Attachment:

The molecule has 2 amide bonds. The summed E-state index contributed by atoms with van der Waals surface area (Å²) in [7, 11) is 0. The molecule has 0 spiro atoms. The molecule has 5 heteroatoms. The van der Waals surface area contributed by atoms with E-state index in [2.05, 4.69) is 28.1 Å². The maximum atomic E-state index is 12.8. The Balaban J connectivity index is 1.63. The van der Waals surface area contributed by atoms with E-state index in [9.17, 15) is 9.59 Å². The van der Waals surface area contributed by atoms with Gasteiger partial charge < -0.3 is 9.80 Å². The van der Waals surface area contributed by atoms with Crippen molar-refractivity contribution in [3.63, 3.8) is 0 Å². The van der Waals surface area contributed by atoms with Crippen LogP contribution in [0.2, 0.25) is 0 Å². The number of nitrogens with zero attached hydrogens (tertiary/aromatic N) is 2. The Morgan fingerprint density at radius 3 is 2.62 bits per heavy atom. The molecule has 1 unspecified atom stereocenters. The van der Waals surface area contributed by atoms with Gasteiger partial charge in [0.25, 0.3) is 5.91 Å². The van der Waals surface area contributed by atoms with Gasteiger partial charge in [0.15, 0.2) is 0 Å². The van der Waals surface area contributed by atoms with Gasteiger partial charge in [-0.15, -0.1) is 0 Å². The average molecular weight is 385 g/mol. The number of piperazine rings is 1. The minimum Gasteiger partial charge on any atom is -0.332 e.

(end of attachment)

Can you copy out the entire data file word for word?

The molecule has 2 amide bonds. The summed E-state index contributed by atoms with van der Waals surface area (Å²) in [7, 11) is 0. The molecule has 0 spiro atoms. The molecule has 5 heteroatoms. The van der Waals surface area contributed by atoms with E-state index in [2.05, 4.69) is 28.1 Å². The maximum atomic E-state index is 12.8. The Balaban J connectivity index is 1.63. The van der Waals surface area contributed by atoms with E-state index in [9.17, 15) is 9.59 Å². The van der Waals surface area contributed by atoms with Gasteiger partial charge < -0.3 is 9.80 Å². The van der Waals surface area contributed by atoms with Crippen molar-refractivity contribution in [3.63, 3.8) is 0 Å². The van der Waals surface area contributed by atoms with Crippen LogP contribution in [0.2, 0.25) is 0 Å². The number of nitrogens with zero attached hydrogens (tertiary/aromatic N) is 2. The Morgan fingerprint density at radius 3 is 2.62 bits per heavy atom. The molecule has 1 unspecified atom stereocenters. The van der Waals surface area contributed by atoms with Gasteiger partial charge in [0.25, 0.3) is 5.91 Å². The van der Waals surface area contributed by atoms with Gasteiger partial charge in [0.15, 0.2) is 0 Å². The van der Waals surface area contributed by atoms with Gasteiger partial charge in [-0.15, -0.1) is 0 Å². The average molecular weight is 385 g/mol. The number of piperazine rings is 1. The minimum Gasteiger partial charge on any atom is -0.332 e.